Thursday, April 16, 2015

Movie – The One I Love (2014)

I saw the film The One I Love just before finalizing my Top 10 Films of 2014 list.  I’m glad I did because this movie ended up making it onto it.  It’s another small independent film starring Mark Duplass.  In recent years I’ve come to keep an eye out for his movies that fall into this demographic because he seems to be able to pick films that are better than average (i.e. 2012’s Safety Not Guaranteed, 2011’s Your Sister’s Sister.)  In this case the Netflix Instant description didn’t exactly sound that interesting, but I gave it a try anyway just on faith.  I was glad I did.  This is a film that went in completely unexpected directions.

And herein lies the problem I have with writing this review: the more I describe even the basics of the plot, the more I would spoil what makes it so great.  I’m not going to do that since this is definitely a situation where the less you know, the better it is.  I will write as much as I feel I can regarding this, but no more.  I’m afraid you may have to take it on faith that you might also really like this film.

First, here was the Netflix Instant blurb that I mentioned didn’t sound that exciting: “Confronted with the potential end of their marriage, Ethan and Sophie take off for a weekend together, hoping to negotiate their future.”  I can give you a little more than that.

Ethan (Mark Duplass) and Sophie (Elizabeth Moss) are seeing a marriage counselor.  The sticking point is that she believes he cheated on her, and she feels that she simply can’t trust him any longer.  The counselor (Ted Danson) realizes he has reached an impasse with them and suggests something he only rarely does, but that has always worked in the past.  He owns a rural vacation home in an idyllic setting.  In the past he has sent similar couples to it for a weekend and they have always managed to rekindle their marriages.  Although not that enthusiastic, Ethan and Elizabeth both agree to try it.  We get the sense that each may have only done so because they didn’t want the other to be able to point a finger at them and say they weren’t trying to save the marriage.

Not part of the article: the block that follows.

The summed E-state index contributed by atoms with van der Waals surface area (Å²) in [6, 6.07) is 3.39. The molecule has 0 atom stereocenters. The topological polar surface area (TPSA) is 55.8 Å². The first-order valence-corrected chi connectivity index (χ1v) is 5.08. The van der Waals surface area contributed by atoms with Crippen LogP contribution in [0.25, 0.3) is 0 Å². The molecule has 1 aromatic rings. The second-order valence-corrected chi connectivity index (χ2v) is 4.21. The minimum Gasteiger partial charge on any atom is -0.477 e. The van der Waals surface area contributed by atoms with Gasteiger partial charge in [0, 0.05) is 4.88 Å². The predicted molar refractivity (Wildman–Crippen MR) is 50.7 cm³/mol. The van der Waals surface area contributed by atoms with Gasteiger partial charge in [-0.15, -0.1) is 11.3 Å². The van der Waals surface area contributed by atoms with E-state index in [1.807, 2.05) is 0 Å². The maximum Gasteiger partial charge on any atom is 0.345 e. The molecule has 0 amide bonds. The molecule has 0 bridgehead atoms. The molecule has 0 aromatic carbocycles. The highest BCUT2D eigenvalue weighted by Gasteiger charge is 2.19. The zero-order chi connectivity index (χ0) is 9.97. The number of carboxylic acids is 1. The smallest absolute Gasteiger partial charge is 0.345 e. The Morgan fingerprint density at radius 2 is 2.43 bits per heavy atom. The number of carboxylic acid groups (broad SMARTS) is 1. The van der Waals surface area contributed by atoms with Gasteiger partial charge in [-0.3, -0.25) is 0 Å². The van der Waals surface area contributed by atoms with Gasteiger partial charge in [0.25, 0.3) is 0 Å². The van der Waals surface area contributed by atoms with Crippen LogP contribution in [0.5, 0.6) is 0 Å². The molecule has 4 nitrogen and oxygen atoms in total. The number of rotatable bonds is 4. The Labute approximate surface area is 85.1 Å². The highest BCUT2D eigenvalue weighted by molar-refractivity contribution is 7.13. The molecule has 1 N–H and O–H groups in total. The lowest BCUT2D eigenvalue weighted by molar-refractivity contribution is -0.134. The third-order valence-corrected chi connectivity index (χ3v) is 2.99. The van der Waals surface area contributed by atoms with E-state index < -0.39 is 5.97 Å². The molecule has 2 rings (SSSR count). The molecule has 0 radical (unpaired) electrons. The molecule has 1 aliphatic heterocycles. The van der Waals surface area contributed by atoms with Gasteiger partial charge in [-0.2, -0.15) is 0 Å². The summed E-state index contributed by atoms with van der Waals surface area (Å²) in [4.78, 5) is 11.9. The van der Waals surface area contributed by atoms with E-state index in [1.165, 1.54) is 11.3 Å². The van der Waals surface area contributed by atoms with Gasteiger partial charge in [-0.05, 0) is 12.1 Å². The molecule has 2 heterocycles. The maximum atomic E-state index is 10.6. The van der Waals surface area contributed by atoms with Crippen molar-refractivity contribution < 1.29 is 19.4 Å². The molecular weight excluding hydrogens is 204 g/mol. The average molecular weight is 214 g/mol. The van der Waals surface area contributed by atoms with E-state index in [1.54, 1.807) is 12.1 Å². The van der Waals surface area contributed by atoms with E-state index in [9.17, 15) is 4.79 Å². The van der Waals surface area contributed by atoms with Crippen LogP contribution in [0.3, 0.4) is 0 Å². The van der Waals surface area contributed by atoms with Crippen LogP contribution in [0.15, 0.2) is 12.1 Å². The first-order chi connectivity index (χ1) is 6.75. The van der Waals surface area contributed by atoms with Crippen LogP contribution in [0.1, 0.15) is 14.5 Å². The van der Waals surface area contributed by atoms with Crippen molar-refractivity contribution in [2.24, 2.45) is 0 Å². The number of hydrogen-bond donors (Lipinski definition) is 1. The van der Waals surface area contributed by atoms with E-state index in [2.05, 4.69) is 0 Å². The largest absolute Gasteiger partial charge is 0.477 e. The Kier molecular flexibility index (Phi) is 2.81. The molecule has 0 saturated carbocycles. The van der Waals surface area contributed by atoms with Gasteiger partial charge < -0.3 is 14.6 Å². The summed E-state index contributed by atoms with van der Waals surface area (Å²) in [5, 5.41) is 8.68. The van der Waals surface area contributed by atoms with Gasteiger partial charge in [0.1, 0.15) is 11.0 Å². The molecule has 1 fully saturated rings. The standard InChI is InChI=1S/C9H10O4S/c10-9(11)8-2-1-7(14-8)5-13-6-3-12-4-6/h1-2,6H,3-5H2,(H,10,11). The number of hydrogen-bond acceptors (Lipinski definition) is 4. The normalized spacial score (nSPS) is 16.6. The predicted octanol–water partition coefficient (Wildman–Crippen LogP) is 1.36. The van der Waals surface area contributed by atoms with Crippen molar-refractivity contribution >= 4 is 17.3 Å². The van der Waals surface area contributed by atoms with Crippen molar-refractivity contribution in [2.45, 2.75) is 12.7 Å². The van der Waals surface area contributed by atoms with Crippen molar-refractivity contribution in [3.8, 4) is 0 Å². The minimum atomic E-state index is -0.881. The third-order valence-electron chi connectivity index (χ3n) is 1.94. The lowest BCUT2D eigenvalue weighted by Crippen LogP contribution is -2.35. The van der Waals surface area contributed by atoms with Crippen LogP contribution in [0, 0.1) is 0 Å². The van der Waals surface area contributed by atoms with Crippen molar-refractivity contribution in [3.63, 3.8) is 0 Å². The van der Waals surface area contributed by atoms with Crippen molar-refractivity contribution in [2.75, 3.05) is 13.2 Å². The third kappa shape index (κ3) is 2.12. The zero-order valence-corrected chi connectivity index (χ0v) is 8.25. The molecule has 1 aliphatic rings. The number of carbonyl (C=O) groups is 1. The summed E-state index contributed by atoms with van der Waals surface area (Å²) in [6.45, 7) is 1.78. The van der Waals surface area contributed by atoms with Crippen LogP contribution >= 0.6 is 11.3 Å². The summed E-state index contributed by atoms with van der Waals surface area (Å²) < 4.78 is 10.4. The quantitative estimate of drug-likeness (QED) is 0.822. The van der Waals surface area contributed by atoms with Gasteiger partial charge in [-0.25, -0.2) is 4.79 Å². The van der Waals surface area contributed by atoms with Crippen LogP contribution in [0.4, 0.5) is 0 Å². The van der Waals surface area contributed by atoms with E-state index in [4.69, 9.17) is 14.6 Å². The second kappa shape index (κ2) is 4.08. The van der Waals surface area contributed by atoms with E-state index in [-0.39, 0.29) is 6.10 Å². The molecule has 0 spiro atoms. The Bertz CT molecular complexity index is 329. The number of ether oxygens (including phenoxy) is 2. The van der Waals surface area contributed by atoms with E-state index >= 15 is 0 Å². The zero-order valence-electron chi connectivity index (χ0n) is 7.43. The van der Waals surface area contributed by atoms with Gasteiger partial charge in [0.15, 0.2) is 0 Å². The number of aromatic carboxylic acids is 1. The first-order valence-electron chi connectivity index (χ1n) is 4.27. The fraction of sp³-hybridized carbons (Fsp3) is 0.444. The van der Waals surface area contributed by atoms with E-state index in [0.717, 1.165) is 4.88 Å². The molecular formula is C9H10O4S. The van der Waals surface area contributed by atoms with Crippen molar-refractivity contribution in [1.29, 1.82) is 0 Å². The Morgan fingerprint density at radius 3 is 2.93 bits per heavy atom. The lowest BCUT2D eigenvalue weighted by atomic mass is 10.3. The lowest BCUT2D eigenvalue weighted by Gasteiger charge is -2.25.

When they arrive they do have to admit that it’s beautiful.  In addition to the house itself, there is also a guest cottage on the property.  They find a journal with written testaments from other couples who have been there and they are all quite positive.  In spite of themselves Ethan and Sophie seem to be thawing a little towards each other.

And here is where I cannot go any further on the plot.  All I will say is that I was very pleasantly surprised with where it went and I never would have predicted that direction.  I will tell you that after you have seen this movie go back and look very closely at the movie poster image above.  (The image, not the blurb on it - this definitely isn't a romantic comedy.)

The film was directed by Charlie McDowell.  He is the son of Malcolm McDowell and Mary Steenburgen (who is now married to Ted Danson).  That’s why Danson appears in the film in a small role.  In addition, Steenburgen has a voice cameo.  Finally, the property with the house and guest cottage on it is actually Danson’s and Steenburgen’s own home, so that helped keep the budget down, too.

Both Duplass and Moss do good jobs with their roles (and the plot makes their jobs even more difficult as you’ll come to understand if you watch it.)  The entire movie mostly consists of just these two performers, so they have to carry the whole thing.  I read afterwards that much of the dialogue was adlibbed, which surprised me.  Usually you can tell when this happens because the performers have slight pauses between their lines.  I didn’t really notice anything like that in this movie.

In case the name Elizabeth Moss is not familiar to you, she has been on the TV show Mad Men for several years in the role of Peggy Olson.  Smoking fetishists who watch Mad Men will not be disappointed by this film.  It establishes its “Indie cred” early on with two completely pointless scenes of Moss smoking by herself.  Nothing happens in either scene, so it’s as if the movie itself is taking a couple of smoke breaks for fans of that.  The strange thing is, after these two early scenes, she is never shown smoking again for the rest of the 90 minute running time.  They might as well have just shown her sniffing her armpits for a minute and it would have contributed just as much to the overall movie.  This is a very minor quibble from me, and as I mentioned, there are some people who will find it to be a real positive.

I do admit to being surprised by how many people have posted on IMDB’s message board for this film with questions on the ending – both people who didn’t understand it, and people who completely misunderstood it.  Please don’t let this deter you; it’s quite easy to follow what’s going on if you set down your phone and actually watch the movie.  And by no means should you go out to this movie’s boards prior to seeing it since they will spoil everything about it.  Don’t even watch the trailer for the movie.  Seriously.  I’ll say it again: the less you know going into this one, the better.

Unless my rather mysterious descriptions of this movie have turned you off then I highly recommend this film.

Chip’s Rating:  4 out of 5 stars


  1. Nice review here, and I appreciate that you kept the details at a minimum, which I certainly will here as well. I agree, this was a very pleasant surprise. I wasn't expecting much, but it really impressed me. Had no idea the director was Malcolm McDowell and Mary Steenburgen's son. Great tidbit there. Really happy you enjoyed this film as much as I did.

    1. Thanks for the kind words, and thanks also for not spoiling anything about what makes this a little gem of a movie.